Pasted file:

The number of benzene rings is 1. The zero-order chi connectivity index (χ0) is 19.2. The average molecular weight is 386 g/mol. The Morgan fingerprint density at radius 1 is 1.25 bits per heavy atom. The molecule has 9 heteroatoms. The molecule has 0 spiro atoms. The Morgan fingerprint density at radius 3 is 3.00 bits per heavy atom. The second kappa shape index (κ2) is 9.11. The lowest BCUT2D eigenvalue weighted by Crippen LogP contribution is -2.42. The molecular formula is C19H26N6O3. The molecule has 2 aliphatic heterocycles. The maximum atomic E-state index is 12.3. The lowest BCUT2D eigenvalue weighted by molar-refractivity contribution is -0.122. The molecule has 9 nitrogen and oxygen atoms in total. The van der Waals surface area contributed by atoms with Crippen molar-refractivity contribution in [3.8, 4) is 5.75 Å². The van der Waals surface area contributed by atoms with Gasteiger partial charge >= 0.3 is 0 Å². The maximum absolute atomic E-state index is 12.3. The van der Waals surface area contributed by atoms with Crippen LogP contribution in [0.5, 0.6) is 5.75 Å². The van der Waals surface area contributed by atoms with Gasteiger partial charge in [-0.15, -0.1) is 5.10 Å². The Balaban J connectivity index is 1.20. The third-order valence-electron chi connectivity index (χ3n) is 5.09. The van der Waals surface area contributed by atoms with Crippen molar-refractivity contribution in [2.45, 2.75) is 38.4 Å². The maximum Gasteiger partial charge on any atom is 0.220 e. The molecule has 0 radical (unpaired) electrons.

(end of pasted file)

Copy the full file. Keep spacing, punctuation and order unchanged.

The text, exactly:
The number of benzene rings is 1. The zero-order chi connectivity index (χ0) is 19.2. The average molecular weight is 386 g/mol. The Morgan fingerprint density at radius 1 is 1.25 bits per heavy atom. The molecule has 9 heteroatoms. The molecule has 0 spiro atoms. The Morgan fingerprint density at radius 3 is 3.00 bits per heavy atom. The second kappa shape index (κ2) is 9.11. The lowest BCUT2D eigenvalue weighted by Crippen LogP contribution is -2.42. The molecular formula is C19H26N6O3. The molecule has 2 aliphatic heterocycles. The maximum atomic E-state index is 12.3. The lowest BCUT2D eigenvalue weighted by molar-refractivity contribution is -0.122. The molecule has 9 nitrogen and oxygen atoms in total. The van der Waals surface area contributed by atoms with Crippen molar-refractivity contribution in [3.8, 4) is 5.75 Å². The van der Waals surface area contributed by atoms with Gasteiger partial charge >= 0.3 is 0 Å². The maximum absolute atomic E-state index is 12.3. The van der Waals surface area contributed by atoms with Crippen LogP contribution in [0.5, 0.6) is 5.75 Å². The van der Waals surface area contributed by atoms with Gasteiger partial charge in [-0.15, -0.1) is 5.10 Å². The Balaban J connectivity index is 1.20. The third-order valence-electron chi connectivity index (χ3n) is 5.09. The van der Waals surface area contributed by atoms with Crippen molar-refractivity contribution in [2.45, 2.75) is 38.4 Å². The maximum Gasteiger partial charge on any atom is 0.220 e. The molecule has 0 radical (unpaired) electrons.